Homemade Salad Dressing Recipes

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People tell me that I’m a good cook. My husband talks about how flavorful my foods are, but things weren’t always that way. I used to be a pretty basic cook. I found recipes with five ingredients or less and made those, following the recipe to the letter.

A couple years ago a shift happened. It came from watching cooking shows, reading recipes (mostly on the internet), watching other people when I was at their home, and experimenting with different ingredients and spices. Experimenting was a huge leap for me. That was probably the thing that changed my cooking most.

I had mixed up oil and vinegar for a salad, but I had never made a dressing and certainly not on a daily basis. I thought it was too much work to mix it up every time we had a salad, so I didn’t bother. One day, while at a friends with my daughter for a playdate, she was preparing a salad. She pulled out a salad bowl and started mixing up a homemade salad dressing. I watched her like a hawk, memorizing everything she did.

I took that process home in my head and decided to alter it and make it my own. Here is my process.

  • A few tablespoons (eyeball it) of extra virgin olive oil
  • A tablespoon or two of vinegar – I change this up all the time, using red wine vinegar, white wine vinegar, balsamic vinegar or any vinegar I might have on hand and feel inspired to use.
  • Salt & pepper to taste
  • Herbs & spices: I choose herbs/spices based on what I’m making for dinner, selecting ones that either match or compliment the herbs/spices I’m using in the main dish. Try parsley, basil, oregano, paprika, garlic powder, onion powder, cayenne, or anything that you think will work well. Get creative!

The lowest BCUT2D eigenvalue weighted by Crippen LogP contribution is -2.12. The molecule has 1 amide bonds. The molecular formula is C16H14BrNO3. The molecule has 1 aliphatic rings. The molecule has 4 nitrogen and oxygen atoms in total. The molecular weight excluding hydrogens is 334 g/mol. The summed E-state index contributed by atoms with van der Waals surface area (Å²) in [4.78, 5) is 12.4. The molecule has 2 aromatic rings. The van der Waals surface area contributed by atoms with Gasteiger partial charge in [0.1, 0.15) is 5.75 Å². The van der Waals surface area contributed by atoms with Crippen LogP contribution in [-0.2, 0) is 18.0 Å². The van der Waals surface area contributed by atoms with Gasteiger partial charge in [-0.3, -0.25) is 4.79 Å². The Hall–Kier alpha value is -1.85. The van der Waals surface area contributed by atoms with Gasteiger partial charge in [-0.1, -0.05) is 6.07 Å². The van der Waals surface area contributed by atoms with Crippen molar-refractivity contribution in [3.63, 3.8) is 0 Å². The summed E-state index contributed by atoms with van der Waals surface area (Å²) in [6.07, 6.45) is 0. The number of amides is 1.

• Then I add the secret ingredient . . . homemade, cultured sour cream. YUM. You can find the culture here. I drop in a dollop, probably about a teaspoon or two. This allows the oil and vinegar to combine and adds a wonderful flavor.

My husband raves about my dressing and thinks it’s about the best ever. He makes a pretty mean blue cheese dressing, too. And I think it’s about the best blue cheese dressing ever.  For this, you can use our Blue Cheese Starter Kit to make your own blue cheese. You will also need homemade cultured sour cream. Here is his process.

  • 1/2 pint cultured sour cream
  • 1/2 pint (homemade) mayo
  • Garlic powder and onion powder to taste
  • Salt to taste
  • 1-2 cups blue cheese, depending on your taste – mix in half, then fold in the other half
  • Let sit in fridge overnight to allow flavor to develop
  • Add water to thin if necessary

Enjoy!

Bonni

Bonni

Bonni started on the cultured foods path quite few years ago, beginning with sauerkraut. Since then, she has cultured yogurt, milk kefir, water kefir, kombucha, a variety of veggies, sour cream and gluten-free sourdough. She is a busy homeschool mom to her daughter, so is always looking for the most efficient and least time consuming ways to manage all of her culturing.